I have hopes that Facebook Answers could very well dethrone Yahoo Answers as a great and terrible hilarity-generator.
posted by Drastic at 8:00 AM on November 1, 2010


Devise creative ways to attract high-quality contributors

Yeah, OK, that seems like it's possible. Very high noise-to-signal problem you'd have to solve, and Yahoo fucked it up so badly that now there's a community of idiots devoted to making sure OTHER attempts will fail in ways likely to maximize lulz, but maybe that can be overcome with a competent enough community manager.

e.g. through the use of contests, corporate acquisitions,

Um. 'High quality contributors.' I do not think this means what you think it means.

targeted advertising, incentive programs or anything else you dream up.

Ohhh, OK, I get it: you want to attract a swarm of 17-year-old malcontents who will min-max your site's reward system, and in doing so, create a staggering amount of utterly worthless content. But you want to dress it up in a way that maximizes page views and advertising impressions, because your product is not the people generating or viewing this content, but is rather the advertisers paying 30 cents for every hundred viewers who see their poorly-spelled ads for ringtones.

Anyway, Jessamyn already turned this job down when they offered it to her, and that is the single smartest interweb decision I have seen anyone make all year, so good times all around.
posted by Mayor West at 8:09 AM on November 1, 2010 [3 favorites]


You would click a button and this question would appear in some sidebar of that Parisian person which says "Questions your friends think you can answer" The motivation for them answering is that they have a mutual friend in common with the asker.

That feature seems to be implemented at least partially. I've never used Facebook Questions, but I nonetheless have a sidebar on my Facebook feed listing 3 random questions. Lately it seems to preferentially show questions asked by friends of friends (e.g. it'll say "'What's the meaning of life?' asked by a friend of John Doe," where John Doe is a friend of mine).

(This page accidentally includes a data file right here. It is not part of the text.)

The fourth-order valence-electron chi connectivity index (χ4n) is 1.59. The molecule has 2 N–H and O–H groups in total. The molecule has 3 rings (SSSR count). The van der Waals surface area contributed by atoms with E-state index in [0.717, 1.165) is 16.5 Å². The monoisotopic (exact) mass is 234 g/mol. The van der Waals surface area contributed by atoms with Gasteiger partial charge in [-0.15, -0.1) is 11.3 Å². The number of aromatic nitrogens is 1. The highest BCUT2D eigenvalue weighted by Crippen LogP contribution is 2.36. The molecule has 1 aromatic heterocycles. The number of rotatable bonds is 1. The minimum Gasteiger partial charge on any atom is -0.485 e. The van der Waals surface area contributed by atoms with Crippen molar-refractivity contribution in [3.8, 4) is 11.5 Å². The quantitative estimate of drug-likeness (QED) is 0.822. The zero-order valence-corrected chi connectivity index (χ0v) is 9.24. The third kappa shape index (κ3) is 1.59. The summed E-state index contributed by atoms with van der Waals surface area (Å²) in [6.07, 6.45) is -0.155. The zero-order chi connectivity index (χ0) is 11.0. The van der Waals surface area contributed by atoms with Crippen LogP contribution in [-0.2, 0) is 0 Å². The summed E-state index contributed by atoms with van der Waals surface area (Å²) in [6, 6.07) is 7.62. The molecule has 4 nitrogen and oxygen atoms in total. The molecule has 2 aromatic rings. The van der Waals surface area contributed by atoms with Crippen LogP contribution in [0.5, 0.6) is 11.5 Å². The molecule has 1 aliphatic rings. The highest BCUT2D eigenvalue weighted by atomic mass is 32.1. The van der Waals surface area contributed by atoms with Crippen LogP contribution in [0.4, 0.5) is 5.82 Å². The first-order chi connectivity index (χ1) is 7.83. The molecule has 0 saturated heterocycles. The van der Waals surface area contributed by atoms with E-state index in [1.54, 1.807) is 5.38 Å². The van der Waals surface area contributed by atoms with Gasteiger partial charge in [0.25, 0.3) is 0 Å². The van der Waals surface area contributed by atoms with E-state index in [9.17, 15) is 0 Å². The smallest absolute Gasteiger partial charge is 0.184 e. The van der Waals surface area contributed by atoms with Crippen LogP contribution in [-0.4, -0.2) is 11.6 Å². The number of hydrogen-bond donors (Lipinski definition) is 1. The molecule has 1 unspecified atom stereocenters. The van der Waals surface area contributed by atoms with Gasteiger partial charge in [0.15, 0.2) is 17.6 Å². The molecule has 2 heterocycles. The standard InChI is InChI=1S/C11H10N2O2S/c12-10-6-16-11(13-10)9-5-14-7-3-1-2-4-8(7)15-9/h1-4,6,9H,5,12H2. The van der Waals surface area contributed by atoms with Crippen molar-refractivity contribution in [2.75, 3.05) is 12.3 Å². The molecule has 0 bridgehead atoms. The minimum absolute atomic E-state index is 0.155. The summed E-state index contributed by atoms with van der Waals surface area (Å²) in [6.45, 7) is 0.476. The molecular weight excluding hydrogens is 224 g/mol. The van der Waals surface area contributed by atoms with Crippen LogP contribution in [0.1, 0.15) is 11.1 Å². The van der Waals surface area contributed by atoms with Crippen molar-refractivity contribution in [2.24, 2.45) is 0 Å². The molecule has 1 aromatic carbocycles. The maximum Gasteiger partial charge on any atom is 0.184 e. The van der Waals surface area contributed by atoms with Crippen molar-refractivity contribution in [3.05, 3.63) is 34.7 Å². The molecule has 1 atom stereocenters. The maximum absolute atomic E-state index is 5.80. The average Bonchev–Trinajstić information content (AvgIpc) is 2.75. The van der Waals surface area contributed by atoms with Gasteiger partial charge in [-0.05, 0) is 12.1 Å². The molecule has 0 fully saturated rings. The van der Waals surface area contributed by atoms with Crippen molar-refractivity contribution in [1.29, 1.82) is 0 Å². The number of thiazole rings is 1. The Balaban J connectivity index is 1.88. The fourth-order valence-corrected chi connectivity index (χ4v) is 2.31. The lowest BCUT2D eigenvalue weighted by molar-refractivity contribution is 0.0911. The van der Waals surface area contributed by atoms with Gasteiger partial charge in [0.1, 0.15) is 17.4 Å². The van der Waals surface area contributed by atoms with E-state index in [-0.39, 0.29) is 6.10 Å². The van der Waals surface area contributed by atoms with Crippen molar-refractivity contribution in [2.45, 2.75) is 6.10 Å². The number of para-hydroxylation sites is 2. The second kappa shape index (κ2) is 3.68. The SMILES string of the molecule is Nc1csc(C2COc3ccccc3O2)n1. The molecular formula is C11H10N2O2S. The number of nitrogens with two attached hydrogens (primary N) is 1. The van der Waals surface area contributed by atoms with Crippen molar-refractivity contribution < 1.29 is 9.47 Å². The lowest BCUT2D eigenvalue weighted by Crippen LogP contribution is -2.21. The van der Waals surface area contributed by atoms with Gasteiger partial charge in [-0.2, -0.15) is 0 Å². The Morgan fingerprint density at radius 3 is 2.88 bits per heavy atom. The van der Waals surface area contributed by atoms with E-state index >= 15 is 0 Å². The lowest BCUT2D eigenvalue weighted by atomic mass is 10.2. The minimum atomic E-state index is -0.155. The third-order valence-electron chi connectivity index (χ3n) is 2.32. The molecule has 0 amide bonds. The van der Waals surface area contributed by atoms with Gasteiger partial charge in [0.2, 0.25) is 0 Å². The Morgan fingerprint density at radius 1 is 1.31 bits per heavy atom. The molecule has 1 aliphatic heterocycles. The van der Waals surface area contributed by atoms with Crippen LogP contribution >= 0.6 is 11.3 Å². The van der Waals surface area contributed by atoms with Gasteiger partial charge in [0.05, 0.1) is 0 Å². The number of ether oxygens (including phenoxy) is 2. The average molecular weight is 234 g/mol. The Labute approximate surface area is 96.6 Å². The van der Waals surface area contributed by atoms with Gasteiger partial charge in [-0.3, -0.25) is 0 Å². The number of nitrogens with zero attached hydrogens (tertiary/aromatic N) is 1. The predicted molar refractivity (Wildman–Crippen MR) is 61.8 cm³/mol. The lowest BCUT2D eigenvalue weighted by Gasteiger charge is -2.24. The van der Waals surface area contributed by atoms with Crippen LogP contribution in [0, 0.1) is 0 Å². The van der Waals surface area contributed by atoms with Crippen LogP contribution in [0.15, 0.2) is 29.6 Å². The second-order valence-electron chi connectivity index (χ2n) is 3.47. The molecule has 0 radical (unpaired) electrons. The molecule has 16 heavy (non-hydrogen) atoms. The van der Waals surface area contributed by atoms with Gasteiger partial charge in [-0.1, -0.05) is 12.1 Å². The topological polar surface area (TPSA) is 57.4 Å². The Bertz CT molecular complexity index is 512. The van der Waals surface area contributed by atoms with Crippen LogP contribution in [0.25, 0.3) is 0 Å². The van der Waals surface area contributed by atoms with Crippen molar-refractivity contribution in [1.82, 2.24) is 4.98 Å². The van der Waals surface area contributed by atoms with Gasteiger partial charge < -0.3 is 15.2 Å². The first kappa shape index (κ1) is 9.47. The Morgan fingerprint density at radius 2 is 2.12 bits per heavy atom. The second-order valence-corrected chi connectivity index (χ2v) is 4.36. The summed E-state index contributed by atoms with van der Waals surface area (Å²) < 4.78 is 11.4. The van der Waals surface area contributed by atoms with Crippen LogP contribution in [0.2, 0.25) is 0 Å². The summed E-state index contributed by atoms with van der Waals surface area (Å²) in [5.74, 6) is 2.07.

The whole thing is very irritating, and I wish there were a Greasemonkey script to get rid of it.
posted by jedicus at 8:20 AM on November 1, 2010


Jessamyn already turned this job down when they offered it to her, and that is the single smartest interweb decision I have seen anyone make all year, so good times all around.

To be fair, I'm not totally sure what they were offering me, but I got an email from someone with a facebook email address who wanted me to come out and "discuss opportunities" with them about somethingorother related to their "questions" product and I said "no, thanks" In fact I went further than that and said "No, thanks, but if you want some suggestions for other people in the biz who might be a good fit, let me know" and I never heard from them again.

I agree with what julen said, I think there's a fundamnetal disconnect between a quality community and one that involves targeted ads, incentive programs or whatever. I mean an incentive program could just be like a foursquare badge, or a favorite, but it's probably more in line with promoting their advertisers and cross-site tie-ins with other facebook products. And really, thousands of moderators? Can't imagine that is any fun at all. The people I know who work in giant moderator packs usually have a hard time doing anything but dealing with inter-mod feuding and sort of making sure people are doing their jobs. There is no way at all that this will be a fun job.